ALBERTA HUNTER: THE GLORY OF
1) Ezequiel Saw The Wheel; 2) I've Had Enough; 3) Wrap Your Troubles In Dreams; 4) Some Of These Days; 5) The Glory Of Love; 6) You Can't Tell The Difference After Dark; 7) I Love You Much Too Much; 8) I Cried For You; 9) The Love I Have For You; 10) Sometimes I'm Happy; 11) Give Me That Old Time Religion.
Amtrak Blues is the best known (and the only easily available) album from Alberta's later days, but, in fact, she really hits her second stride with The Glory, released but two years before her death. The difference may not be too crucial, but I believe I smell it — here is a singer that no longer feels even the least bit uncomfortable about being over 80, boosted by a new wave of public and critical success, re-accustomed once more to entertaining audiences and singing «into the can», as they used to say.
The Glory has a little bit of everything: blues, jazz, cabaret, schmaltz, even two gospel numbers that bookmark the record's two ends. The worst numbers — ballads whose sentimentalism obscures their melodic value — are still entertaining as retrothings, respectable if only for the performer's tenacity; and the best numbers are fun on their very own.
Unsurprisingly, the two major highlights are the ones on which Ms. Hunter gets real down and dirty: a re-recording of 'You Can't Tell The Difference After Dark', and 'I've Had Enough' which, to the best of my knowledge, was not a part of her previous studio repertoire. The former has, of course, acquired a triple entendre by now: 'I may not be so appealin', but I've got that certain feelin', she tells us with a little mix of pride and embarrassment, 'and you can't tell the difference after dark'. You bet your life we can't.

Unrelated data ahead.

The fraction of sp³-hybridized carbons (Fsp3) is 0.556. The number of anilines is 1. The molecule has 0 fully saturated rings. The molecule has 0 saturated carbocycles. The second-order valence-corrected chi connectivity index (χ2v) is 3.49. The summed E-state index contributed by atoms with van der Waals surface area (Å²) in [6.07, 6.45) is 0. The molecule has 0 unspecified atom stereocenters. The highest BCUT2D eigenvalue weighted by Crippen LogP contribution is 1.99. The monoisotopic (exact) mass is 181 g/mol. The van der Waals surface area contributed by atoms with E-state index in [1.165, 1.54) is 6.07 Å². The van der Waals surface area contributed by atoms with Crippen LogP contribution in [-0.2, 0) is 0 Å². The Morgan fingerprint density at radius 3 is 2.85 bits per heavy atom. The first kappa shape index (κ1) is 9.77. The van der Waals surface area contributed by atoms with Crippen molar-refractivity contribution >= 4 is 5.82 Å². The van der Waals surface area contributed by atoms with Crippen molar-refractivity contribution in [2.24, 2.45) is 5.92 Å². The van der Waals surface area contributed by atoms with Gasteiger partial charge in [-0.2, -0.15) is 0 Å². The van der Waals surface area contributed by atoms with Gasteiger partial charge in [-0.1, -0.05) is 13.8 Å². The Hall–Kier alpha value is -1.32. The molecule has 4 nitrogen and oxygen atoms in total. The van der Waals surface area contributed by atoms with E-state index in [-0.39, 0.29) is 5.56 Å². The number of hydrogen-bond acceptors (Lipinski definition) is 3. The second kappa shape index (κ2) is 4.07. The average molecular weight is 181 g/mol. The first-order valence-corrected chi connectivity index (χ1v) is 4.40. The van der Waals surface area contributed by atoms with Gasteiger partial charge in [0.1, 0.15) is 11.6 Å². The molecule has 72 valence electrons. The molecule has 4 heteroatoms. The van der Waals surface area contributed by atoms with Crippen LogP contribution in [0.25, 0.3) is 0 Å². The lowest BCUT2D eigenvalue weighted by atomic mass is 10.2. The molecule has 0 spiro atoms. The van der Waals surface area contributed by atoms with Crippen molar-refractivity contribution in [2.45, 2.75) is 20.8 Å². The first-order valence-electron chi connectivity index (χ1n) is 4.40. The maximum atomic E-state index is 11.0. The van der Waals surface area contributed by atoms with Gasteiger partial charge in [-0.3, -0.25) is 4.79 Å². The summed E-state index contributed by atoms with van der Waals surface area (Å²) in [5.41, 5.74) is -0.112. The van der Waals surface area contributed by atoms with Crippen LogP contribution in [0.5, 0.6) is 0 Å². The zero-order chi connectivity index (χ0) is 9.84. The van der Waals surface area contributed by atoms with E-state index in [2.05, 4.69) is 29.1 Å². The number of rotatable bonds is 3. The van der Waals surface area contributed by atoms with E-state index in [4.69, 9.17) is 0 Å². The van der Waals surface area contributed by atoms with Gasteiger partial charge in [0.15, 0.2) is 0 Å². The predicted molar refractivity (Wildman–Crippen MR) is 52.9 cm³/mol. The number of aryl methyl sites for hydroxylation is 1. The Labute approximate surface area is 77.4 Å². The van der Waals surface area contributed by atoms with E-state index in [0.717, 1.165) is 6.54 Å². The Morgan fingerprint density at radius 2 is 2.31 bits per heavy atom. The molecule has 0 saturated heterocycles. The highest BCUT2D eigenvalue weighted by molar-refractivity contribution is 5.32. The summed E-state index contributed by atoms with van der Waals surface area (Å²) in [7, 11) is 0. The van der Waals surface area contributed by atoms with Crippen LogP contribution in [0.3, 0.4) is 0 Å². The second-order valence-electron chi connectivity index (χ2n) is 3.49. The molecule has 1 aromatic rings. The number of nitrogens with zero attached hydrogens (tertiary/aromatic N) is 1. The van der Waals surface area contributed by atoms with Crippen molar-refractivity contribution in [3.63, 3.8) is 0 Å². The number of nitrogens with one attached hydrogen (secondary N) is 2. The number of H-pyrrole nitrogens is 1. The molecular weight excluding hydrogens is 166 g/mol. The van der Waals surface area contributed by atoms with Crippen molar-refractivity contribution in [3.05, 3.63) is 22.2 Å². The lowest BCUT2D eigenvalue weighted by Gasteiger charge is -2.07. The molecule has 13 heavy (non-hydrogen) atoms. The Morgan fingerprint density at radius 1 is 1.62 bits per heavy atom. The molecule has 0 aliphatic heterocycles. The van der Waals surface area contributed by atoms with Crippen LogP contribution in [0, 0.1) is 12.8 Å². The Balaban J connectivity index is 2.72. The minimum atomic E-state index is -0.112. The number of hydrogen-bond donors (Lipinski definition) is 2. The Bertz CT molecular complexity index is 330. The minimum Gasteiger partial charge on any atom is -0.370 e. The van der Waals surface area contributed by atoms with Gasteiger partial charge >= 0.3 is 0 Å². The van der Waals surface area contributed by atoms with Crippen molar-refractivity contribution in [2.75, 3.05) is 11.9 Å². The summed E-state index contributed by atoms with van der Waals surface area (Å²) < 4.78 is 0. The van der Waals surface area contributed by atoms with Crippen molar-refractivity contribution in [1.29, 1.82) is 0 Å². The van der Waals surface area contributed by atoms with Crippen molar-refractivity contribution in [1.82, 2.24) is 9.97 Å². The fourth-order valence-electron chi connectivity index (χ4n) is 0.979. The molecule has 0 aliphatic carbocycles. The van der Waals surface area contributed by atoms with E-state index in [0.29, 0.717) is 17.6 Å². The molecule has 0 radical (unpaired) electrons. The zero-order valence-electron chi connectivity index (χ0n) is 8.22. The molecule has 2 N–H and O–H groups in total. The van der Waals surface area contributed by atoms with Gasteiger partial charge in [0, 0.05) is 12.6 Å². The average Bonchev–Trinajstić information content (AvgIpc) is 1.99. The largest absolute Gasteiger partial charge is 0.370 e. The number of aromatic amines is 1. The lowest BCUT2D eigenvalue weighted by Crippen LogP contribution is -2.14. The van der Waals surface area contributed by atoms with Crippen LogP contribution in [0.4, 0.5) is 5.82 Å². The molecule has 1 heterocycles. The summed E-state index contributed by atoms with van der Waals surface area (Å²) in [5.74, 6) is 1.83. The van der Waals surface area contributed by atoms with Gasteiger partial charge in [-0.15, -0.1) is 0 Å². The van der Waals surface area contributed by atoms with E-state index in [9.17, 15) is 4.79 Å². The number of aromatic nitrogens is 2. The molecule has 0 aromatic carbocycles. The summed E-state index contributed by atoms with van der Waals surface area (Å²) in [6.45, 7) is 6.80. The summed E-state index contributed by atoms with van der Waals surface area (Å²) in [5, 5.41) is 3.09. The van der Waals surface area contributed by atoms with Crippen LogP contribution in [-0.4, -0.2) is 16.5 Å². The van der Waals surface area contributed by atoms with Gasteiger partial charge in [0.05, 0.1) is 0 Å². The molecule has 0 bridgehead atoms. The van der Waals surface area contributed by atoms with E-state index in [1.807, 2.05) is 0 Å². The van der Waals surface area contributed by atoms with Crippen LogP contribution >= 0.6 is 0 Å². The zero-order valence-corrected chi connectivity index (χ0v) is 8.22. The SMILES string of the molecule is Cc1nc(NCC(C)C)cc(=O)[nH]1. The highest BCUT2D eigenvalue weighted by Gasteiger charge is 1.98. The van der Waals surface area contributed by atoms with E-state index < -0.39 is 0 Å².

'I've Had Enough (Alberta's Blues)', in the meantime, gives us the toughest incarnation of Alberta Hunter ever found on any record of her career — you'd generally expect this kind of material from the likes of Big Mama Thornton. But she pulls it off splendidly, wrapping things up with an unforgettable coda of bye-byes to her brutal lover: 'goodbye, sayonara, au revoir, kalimera, auf Wiedersehen, bonne nuit... ah yeah — hasta la vista!.. ouch... get lost!' A little forced, perhaps, and she mispronounces kalimera as kalismera, but the main intention was to get us hooked and charmed, and she got us hooked and charmed.
That intention is so strong, in fact, that she even sings in Yiddish on one track ('I Love You Much Too Much'), and saves the album's most upbeat performances, the catchy vaudeville of 'Sometimes I'm Happy' and the breakneck gospel trance of 'Give Me That Old Time Religion', for last. Perhaps these songs will not linger too long in anybody's memory, but the point is, as long as the record is playing, you sense a feeling of ecstasy, a "wow, now here is someone who really enjoys living and gets a true kick out of it!" reaction. Then you realize that «someone» is 87 years old, and that you have just been shown a standard of living that you yourself will never ever be able to reach — but at least you have some sort of ideal to aspire to.
For this ray of optimism and bout of enthusiasm, the perfectly titled Glory Of Alberta Hunter gets a glorious thumbs up. She had the time to record one more LP — Look For The Silver Lining (1983), unfortunately, almost impossible to find — before finally kicking it in 1984, but I am pretty sure that, whatever her current occupation in Paradise is, it has little to do with nursing. Bet my own salvation that God can't tell much difference after dark, either.